in many of the travel agencies in Bangkok.

    I was able to find a few travel agencies
    that were more willing to help
    and informed me of travel possibilities.

    The first one I visited,
    does most international and national air carriers,
    along with hotels in various parts of Thailand.

    The English spoken there was good.
    And so was the hospitality.

    Ask for Saranya Mahamad.

    Tevee Travel Airtour
    16/3 Soi3 Sukhumvit Rd.
    Klongtoey nua, Wattana

    Hello!  I am Saranya, and I am here to help you!!!
    Related to:
    • Study Abroad
    • Budget Travel
    • Business Travel

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  • jrs1234's Profile Photo

    The Bangkok Subway - now open!

    by jrs1234 Updated Apr 4, 2011

    3.5 out of 5 starsHelpfulness

    The new Bangkok subway is now open! After an official ceremony, it was opened to the public at just after 7pm on July 3rd, 2004.

    The subway is just a single line to start with, running from Hua Lamphong (close to Chinatown) to Bangsue (near Chatuchak) via Ratchadaphisek road, but there are plans for the addition of additional lines in the future. It's operated by the BMCL (Bangkok Metro Public Company Ltd) and regulated by the MRTA (Metropolitan Rapid Transit Authority). There is a reasonable routemap on the official MRTA site, or the BMCL has a downloadable PDF map here.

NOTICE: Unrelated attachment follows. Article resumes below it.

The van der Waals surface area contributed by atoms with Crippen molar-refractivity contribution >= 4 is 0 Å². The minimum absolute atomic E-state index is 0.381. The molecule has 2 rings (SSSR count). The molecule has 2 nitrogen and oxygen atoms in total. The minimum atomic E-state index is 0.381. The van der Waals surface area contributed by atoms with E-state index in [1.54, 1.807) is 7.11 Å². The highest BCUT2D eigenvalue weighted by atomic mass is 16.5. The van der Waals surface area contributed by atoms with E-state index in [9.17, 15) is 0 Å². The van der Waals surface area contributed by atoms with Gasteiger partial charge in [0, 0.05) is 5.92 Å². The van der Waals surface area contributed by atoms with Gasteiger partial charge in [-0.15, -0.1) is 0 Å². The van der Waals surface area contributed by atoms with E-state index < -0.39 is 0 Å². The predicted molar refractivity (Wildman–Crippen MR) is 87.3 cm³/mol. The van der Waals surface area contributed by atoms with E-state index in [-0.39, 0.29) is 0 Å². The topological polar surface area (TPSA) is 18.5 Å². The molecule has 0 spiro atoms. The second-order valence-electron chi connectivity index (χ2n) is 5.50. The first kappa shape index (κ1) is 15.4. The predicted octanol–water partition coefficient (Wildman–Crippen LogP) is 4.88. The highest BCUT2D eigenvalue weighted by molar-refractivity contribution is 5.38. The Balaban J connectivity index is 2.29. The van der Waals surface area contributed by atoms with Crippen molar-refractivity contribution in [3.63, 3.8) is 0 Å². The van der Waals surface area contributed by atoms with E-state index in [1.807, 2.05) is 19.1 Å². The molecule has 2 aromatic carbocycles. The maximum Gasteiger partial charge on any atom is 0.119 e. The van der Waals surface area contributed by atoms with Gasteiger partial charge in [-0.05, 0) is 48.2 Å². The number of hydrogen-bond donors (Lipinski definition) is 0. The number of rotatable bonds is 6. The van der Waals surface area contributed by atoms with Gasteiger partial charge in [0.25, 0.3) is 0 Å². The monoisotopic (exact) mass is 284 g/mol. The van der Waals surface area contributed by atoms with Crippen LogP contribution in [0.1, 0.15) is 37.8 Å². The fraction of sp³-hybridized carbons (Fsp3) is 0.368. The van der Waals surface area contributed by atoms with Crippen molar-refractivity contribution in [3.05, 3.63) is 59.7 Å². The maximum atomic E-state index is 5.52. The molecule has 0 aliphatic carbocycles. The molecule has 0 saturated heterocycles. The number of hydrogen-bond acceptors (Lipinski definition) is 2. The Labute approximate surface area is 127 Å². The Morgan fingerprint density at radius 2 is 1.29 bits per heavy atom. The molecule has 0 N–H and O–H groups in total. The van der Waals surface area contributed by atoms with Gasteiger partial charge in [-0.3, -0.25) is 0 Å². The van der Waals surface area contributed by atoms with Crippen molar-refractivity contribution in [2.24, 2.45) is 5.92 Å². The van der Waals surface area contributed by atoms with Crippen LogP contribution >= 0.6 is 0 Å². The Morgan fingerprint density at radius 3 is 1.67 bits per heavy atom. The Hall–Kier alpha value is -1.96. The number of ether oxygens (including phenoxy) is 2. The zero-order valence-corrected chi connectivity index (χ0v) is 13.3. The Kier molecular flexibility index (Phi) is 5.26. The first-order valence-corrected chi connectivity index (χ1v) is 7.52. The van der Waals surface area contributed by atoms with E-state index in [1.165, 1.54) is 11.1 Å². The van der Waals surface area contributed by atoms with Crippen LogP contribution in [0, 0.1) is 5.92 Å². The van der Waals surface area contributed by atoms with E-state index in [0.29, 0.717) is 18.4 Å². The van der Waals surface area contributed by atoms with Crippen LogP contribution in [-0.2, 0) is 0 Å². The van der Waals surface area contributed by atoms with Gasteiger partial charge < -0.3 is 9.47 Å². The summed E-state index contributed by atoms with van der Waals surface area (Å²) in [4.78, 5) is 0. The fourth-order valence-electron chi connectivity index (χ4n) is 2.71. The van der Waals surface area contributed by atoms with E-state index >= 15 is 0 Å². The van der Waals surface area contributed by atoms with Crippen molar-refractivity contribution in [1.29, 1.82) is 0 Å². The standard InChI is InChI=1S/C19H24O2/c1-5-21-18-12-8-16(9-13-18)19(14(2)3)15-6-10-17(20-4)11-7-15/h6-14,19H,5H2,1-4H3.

Fares on the subway currently range from 10 to 15 baht for adult fares depending on distance. Opening times are 6am to midnight daily, similar to those of the Skytrain.

    Here's a picture of one of the Sukhumvit station entrances - taken in February 2004, when they still had some work to do on it.

    For lots of (unofficial) information about the subway, take a look at

    There is a nice report on the opening of the subway at BBC News Online.

    Subway Entrance @ Sukhumvit
    Related to:
    • Trains

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Comments (1)

  • cris2984's Profile Photo
    Aug 26, 2013 at 7:57 AM

    Leave the baggage in Hualumpon is the worse thing that you can do it. the staff is very disgusting. they charge too much.
    If you go out the station, just in front there is a internet cafe where you can leave your bag for only 30 baths...